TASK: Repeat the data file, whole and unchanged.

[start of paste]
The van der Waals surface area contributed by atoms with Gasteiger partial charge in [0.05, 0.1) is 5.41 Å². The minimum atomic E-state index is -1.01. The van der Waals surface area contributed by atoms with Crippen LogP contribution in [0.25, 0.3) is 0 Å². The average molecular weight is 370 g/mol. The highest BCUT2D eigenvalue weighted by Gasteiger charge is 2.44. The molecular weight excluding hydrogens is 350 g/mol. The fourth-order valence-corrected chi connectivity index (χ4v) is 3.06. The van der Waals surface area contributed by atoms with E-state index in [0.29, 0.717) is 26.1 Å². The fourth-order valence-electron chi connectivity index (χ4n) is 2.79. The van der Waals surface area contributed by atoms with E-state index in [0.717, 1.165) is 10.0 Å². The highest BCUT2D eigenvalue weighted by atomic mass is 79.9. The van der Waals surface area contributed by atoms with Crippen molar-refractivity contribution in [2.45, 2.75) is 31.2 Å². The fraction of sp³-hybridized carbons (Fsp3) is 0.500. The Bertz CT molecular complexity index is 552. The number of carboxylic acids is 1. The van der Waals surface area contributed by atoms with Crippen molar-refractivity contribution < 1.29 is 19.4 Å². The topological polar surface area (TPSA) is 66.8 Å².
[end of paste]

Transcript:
The van der Waals surface area contributed by atoms with Gasteiger partial charge in [0.05, 0.1) is 5.41 Å². The minimum atomic E-state index is -1.01. The van der Waals surface area contributed by atoms with Crippen LogP contribution in [0.25, 0.3) is 0 Å². The average molecular weight is 370 g/mol. The highest BCUT2D eigenvalue weighted by Gasteiger charge is 2.44. The molecular weight excluding hydrogens is 350 g/mol. The fourth-order valence-corrected chi connectivity index (χ4v) is 3.06. The van der Waals surface area contributed by atoms with E-state index in [0.29, 0.717) is 26.1 Å². The fourth-order valence-electron chi connectivity index (χ4n) is 2.79. The van der Waals surface area contributed by atoms with E-state index in [0.717, 1.165) is 10.0 Å². The highest BCUT2D eigenvalue weighted by atomic mass is 79.9. The van der Waals surface area contributed by atoms with Crippen molar-refractivity contribution in [2.45, 2.75) is 31.2 Å². The fraction of sp³-hybridized carbons (Fsp3) is 0.500. The Bertz CT molecular complexity index is 552. The number of carboxylic acids is 1. The van der Waals surface area contributed by atoms with Crippen molar-refractivity contribution < 1.29 is 19.4 Å². The topological polar surface area (TPSA) is 66.8 Å².